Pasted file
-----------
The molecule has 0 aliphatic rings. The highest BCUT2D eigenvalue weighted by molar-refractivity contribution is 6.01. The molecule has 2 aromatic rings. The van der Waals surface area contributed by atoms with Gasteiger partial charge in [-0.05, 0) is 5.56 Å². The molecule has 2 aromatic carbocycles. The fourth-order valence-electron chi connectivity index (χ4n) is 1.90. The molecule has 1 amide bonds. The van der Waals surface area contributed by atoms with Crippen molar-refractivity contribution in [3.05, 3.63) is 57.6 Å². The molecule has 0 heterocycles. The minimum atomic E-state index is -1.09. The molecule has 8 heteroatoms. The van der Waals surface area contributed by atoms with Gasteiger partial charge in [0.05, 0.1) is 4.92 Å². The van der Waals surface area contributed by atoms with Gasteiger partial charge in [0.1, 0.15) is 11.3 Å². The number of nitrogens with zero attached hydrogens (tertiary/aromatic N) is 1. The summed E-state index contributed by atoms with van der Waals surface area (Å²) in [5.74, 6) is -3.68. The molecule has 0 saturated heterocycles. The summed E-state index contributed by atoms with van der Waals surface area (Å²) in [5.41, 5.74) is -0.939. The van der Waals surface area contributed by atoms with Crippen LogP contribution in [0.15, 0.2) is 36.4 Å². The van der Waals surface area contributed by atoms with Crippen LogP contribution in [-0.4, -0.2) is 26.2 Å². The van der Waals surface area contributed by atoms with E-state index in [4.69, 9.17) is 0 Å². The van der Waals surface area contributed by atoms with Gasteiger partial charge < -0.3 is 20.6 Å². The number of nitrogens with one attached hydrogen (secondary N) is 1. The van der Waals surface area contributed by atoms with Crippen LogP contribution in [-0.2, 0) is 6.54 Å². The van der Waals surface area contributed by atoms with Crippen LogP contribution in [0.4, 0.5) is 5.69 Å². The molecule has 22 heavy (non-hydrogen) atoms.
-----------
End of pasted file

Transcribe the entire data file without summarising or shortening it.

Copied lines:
The molecule has 0 aliphatic rings. The highest BCUT2D eigenvalue weighted by molar-refractivity contribution is 6.01. The molecule has 2 aromatic rings. The van der Waals surface area contributed by atoms with Gasteiger partial charge in [-0.05, 0) is 5.56 Å². The molecule has 2 aromatic carbocycles. The fourth-order valence-electron chi connectivity index (χ4n) is 1.90. The molecule has 1 amide bonds. The van der Waals surface area contributed by atoms with Crippen molar-refractivity contribution in [3.05, 3.63) is 57.6 Å². The molecule has 0 heterocycles. The minimum atomic E-state index is -1.09. The molecule has 8 heteroatoms. The van der Waals surface area contributed by atoms with Gasteiger partial charge in [0.05, 0.1) is 4.92 Å². The van der Waals surface area contributed by atoms with Gasteiger partial charge in [0.1, 0.15) is 11.3 Å². The number of nitrogens with zero attached hydrogens (tertiary/aromatic N) is 1. The summed E-state index contributed by atoms with van der Waals surface area (Å²) in [5.74, 6) is -3.68. The molecule has 0 saturated heterocycles. The summed E-state index contributed by atoms with van der Waals surface area (Å²) in [5.41, 5.74) is -0.939. The van der Waals surface area contributed by atoms with Crippen LogP contribution in [0.15, 0.2) is 36.4 Å². The van der Waals surface area contributed by atoms with Crippen LogP contribution in [-0.4, -0.2) is 26.2 Å². The van der Waals surface area contributed by atoms with E-state index in [4.69, 9.17) is 0 Å². The van der Waals surface area contributed by atoms with Gasteiger partial charge < -0.3 is 20.6 Å². The number of nitrogens with one attached hydrogen (secondary N) is 1. The van der Waals surface area contributed by atoms with Crippen LogP contribution in [-0.2, 0) is 6.54 Å². The van der Waals surface area contributed by atoms with Crippen LogP contribution in [0.4, 0.5) is 5.69 Å². The molecule has 22 heavy (non-hydrogen) atoms.